anti poaching | WILDLANDS & WWF
In the image above, reserve manager, Dave Gilroy puts a blindfold on a sedated bull White Rhino in Somkahanda Nature reserve. Moments later, the dehorning begun...
Over this weekend, a professional team consisting of a helicopter pilot, wildlife vet, Wildlands staff and Wildlife ACT Fund staff, commenced an operation no one wanted to do. Rhino were darted from the air, and while sedated had both their front and back horns removed. Under these controlled conditions, the Rhino horn is safely removed by sawing it off without harming the animal or causing any pain. It seems bizarre, even cruel to rob the animal of its most iconic feature, but yet the reserve saw it as one of the crucial elements of their strategy to safe guard Rhino from poaching.
Ask anyone involved in protecting Rhino and they will support the notion that no single strategy will protect them. What is needed is a range of different strategies that all work together to change the ‘risk – reward’ dynamic. To this end, Wildlands Conservation Trust and the Gumbi community took the decision to dehorn the Rhino on Somkhanda Game Reserve as an additional strategy. Dehorning is not a new idea. Namibia was the first country to dehorn its Rhino in 1989, but also invested heavily in anti-poaching infrastructure. In the absence of effective security, dehorning alone does not help. With Wildlands currently improving the armed security on Somkhanda Game Reserve, the logical next step was to further reduce the risk to the Rhino by dehorning.
“In developing an ecotourism and conservation model at Somkhanda, dehorning our Rhino is not ideal, however, when you know you are ultimately responsible for the protection of these magnificent creatures, you will do everything in your power to safe guard them,” indicated Kevin McCann, Strategic Manager for Wildlands Conservation Trust.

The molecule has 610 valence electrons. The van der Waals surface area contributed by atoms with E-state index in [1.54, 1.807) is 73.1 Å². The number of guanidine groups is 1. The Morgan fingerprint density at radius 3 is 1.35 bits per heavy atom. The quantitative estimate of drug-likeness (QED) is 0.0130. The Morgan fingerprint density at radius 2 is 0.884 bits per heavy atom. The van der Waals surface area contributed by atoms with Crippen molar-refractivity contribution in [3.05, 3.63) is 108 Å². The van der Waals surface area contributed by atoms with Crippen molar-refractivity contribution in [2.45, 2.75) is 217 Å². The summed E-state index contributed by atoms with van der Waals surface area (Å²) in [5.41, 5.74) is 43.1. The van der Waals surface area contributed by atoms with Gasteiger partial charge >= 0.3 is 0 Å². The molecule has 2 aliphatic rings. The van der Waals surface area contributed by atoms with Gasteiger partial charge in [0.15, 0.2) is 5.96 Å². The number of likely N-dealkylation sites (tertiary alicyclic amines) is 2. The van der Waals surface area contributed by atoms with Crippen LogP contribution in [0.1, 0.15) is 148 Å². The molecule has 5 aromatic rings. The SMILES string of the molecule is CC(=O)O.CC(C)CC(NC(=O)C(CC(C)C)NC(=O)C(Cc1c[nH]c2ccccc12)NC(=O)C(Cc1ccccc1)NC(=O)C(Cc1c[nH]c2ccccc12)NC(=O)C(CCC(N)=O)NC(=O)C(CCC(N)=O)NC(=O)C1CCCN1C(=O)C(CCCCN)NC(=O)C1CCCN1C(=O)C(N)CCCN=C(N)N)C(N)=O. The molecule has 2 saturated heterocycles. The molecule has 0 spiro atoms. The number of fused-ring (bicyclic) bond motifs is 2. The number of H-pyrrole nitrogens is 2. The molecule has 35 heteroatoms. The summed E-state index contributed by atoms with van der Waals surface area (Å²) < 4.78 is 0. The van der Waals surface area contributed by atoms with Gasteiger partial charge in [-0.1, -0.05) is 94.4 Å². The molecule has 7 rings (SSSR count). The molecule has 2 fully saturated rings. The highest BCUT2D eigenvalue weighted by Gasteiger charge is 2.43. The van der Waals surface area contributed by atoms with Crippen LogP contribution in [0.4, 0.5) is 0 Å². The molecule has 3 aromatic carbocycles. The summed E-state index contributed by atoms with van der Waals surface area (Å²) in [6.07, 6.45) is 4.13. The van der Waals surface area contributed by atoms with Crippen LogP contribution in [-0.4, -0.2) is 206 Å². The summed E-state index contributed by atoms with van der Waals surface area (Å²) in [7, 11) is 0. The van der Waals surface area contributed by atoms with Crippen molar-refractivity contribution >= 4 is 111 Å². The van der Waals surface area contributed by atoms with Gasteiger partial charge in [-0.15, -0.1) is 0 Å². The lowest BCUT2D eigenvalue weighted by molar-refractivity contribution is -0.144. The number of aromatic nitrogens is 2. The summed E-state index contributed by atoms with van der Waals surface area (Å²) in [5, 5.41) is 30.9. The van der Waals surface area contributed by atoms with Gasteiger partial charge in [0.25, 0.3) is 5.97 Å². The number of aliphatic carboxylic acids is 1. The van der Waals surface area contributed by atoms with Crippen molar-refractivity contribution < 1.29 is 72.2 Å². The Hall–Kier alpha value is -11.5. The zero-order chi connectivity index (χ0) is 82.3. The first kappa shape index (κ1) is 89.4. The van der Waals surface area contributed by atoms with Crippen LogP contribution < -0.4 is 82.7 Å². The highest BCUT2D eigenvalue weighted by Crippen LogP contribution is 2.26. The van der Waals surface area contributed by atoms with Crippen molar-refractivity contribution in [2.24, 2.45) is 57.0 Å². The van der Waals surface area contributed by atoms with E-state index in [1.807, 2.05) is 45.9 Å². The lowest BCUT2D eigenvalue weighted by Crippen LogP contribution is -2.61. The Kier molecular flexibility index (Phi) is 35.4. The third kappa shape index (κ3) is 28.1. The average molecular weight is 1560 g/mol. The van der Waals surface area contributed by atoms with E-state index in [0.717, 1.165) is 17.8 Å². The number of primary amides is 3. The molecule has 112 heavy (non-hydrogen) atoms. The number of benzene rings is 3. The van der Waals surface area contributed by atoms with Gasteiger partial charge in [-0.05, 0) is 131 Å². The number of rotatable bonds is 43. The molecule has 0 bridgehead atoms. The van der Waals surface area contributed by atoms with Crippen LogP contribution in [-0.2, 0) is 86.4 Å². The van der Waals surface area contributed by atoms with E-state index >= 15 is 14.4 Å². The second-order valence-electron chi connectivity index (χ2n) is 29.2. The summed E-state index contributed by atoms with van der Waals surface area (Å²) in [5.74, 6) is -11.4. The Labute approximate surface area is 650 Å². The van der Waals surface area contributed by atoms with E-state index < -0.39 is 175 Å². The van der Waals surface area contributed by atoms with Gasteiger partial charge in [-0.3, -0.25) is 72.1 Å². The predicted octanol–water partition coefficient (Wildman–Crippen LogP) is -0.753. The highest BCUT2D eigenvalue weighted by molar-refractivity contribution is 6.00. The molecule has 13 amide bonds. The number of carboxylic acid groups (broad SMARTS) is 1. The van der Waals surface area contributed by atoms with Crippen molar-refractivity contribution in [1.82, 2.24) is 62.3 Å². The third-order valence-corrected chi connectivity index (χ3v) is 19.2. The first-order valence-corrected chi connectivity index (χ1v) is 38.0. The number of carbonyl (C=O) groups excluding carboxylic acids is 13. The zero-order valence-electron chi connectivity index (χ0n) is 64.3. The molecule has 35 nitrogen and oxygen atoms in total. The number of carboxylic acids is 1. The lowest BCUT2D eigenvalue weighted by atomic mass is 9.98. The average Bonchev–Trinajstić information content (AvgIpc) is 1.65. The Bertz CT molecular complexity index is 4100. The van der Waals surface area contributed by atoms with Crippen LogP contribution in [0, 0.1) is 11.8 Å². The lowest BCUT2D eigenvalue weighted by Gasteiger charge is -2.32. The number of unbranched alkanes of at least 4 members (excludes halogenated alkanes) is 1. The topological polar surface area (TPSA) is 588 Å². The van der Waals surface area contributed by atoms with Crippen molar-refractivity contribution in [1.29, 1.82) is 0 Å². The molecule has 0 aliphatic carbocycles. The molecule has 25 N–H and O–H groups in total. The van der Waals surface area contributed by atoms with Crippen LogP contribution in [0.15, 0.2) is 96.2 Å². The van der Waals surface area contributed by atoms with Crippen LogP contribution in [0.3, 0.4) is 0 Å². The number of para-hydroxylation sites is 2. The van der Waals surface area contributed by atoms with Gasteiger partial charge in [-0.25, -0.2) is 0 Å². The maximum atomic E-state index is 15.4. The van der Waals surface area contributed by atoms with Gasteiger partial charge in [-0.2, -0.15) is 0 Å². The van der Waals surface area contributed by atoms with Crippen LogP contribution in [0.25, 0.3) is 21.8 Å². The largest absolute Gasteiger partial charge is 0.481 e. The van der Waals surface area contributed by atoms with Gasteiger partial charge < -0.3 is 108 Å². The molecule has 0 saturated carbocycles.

Although these horns have no “legal” value, the black market value is immense. It was for this reason that these Rhino horns were micro-chipped for future identification, and transported off the reserve under armed guards to a secure facility for storage. The dehorning of Rhino at Somkhanda is an example of the lengths conservationists are willing to go to protect our heritage. Wildlands Conservation Trust would like to thank our partner organisations and donors for making this operation possible, to ensure Somkhanda Game Reserve maintains Rhino conservation as part of its long-term goal. Currently very few Rhino populations remain untouched by poachers. 376 Rhino have been poached this year already (stat as of the assignment date) in South Africa. Somkhanda Game Reserve (the very first community-owned game reserve in northern KwaZulu-Natal) has now also become a victim of this senseless crime, having lost 4 White Rhino within the last month. The loss of these White Rhino is a significant blow to the Gumbi community and Wildlands Conservation Trust, who have partnered to make Somkhanda Game Reserve a model conservation initiative. Significant resources have been invested to develop this newly proclaimed protected area into a game farming and ecotourism destination, with Rhino at the forefront of these developments benefiting the Gumbi community and the biodiversity of the region.
Somkhanda Game Reserve has invested in a number of strategies to safe guard their Rhino, including improving the security on the reserve, ensuring regular aerial patrols, fitting all Rhino with GPS tracking technologies, and supporting the intensive monitoring of the population. Despite this investment, Somkhanda has still lost Rhino.
Reserve manager, Dave Gilroy stands alongside the carcass of a recently poached White Rhino.
Somkhanda Game Reserve has invested in a number of strategies to safe guard their Rhino, including improving the security on the reserve, ensuring regular aerial patrols, fitting all Rhino with GPS tracking technologies, and supporting the intensive monitoring of the population. Despite this investment, and the passionate team of people fighting this battle everyday, Somkhanda has still lost Rhino.